Derrick V. Higgins has been an active figure in the Omaha music scene for a long time. He has played with numerous bands, among them RAF, Digital Sex, and Akita Mani Yo.
Combining the esthetics of alternative rock with experimental electronics, Higgins' solo music is refreshing and entertaining--and assuredly worthy of wider attention.
DERECK V. HIGGINS: Dereck 2 (CDR on DVH Recordings)
This release from 2004 features 38 minutes of modern rock.
Engaging guitar strains unfurl with dreamy disposition. Strumming strings establish a pleasantly sedate milieu, while strident electric guitar sears with stellar properties that leave permanent mental scars--the kind of wounds that you remember fondly and return to with endearing frequency.
Electronics provide a foggy environment that frequently surges from a background drone to adopt more substantial harmonic presence. Pulsating with liquid consistency, these textures furnish the music with a golden foundation not unlike a summer pond unblemished by ripples.
Sturdy percussion contributes appropriate propulsion, whether those beats are languid and designed to mesmerize or whether the rhythms convey an ebullience crafted to exhilarate.
Haunting vocals croon from a lofty vantage, describing conventional elements with a strange detachment that bestows heavenly attributes on such things as open doors that lead to unknown adventures and lost dogs who become faithful companions.
The compositions are affable and temperate, intended to bewitch rather than agitate. While rooted in a gentle form of rock, the tunes utilize distinctly modern sensibilities, achieving an appeal that crosses genres and will tantalize audiences who normally prefer grittier terrain.
DERECK V. HIGGINS: DVH (CDR on DVH Recordings)
This release from 2005 features 38 minutes of experimental soundscapes.
There is more of a processed presence on this release, as Higgins explores treated sounds and embarks on splicing together pastiches of eerie personality. This evolution provides an edginess to his comfortable sound that is wholly fruitful.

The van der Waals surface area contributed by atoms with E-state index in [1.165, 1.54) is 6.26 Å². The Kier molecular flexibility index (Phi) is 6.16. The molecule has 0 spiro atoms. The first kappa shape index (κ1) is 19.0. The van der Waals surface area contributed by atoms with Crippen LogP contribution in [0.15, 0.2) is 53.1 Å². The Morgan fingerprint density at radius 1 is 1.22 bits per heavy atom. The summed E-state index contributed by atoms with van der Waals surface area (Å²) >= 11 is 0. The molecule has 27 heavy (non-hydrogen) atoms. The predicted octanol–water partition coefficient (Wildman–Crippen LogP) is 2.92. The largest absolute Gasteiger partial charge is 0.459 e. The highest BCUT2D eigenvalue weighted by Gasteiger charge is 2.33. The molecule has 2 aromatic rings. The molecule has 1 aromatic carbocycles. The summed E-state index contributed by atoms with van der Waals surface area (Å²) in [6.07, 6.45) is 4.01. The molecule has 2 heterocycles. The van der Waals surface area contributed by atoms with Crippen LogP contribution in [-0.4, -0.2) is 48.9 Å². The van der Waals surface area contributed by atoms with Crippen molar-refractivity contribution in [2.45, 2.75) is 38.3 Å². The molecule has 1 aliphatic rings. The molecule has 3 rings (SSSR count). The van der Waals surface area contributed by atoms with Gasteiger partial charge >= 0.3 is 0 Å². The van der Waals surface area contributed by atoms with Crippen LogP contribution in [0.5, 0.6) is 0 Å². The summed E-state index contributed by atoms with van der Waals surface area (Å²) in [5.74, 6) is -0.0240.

Electronics flourish here, establishing ghostly ambience that spreads like a tenuous mist of soothing disposition. Whirling pulsations rise to audibility like smirking beasts, content to remain unobtrusive.
Environmental sounds of an urban nature are employed, from clogged traffic to bicycle bells, generating an interesting connection to the real world amid the generally unearthly character of the music.
Percussion becomes a sultry thing on this release, less constant and thereby more stimulating. Most of the tracks, though, exist sans rhythms.
The guitar still plays a vital role, but the resultant sounds are masked by processing and present a distinctly unguitarlike deportment.
There are no vocals this time, although voices are sampled and delivered in collage snippets..
The structure for most of this music is decidedly more abstract than on Higgins' prior release. The tunes exemplify a freedom from traditional mode, exploring primal territories of sonic consistency and discovering realms of agitated ambience, even musique concrete.
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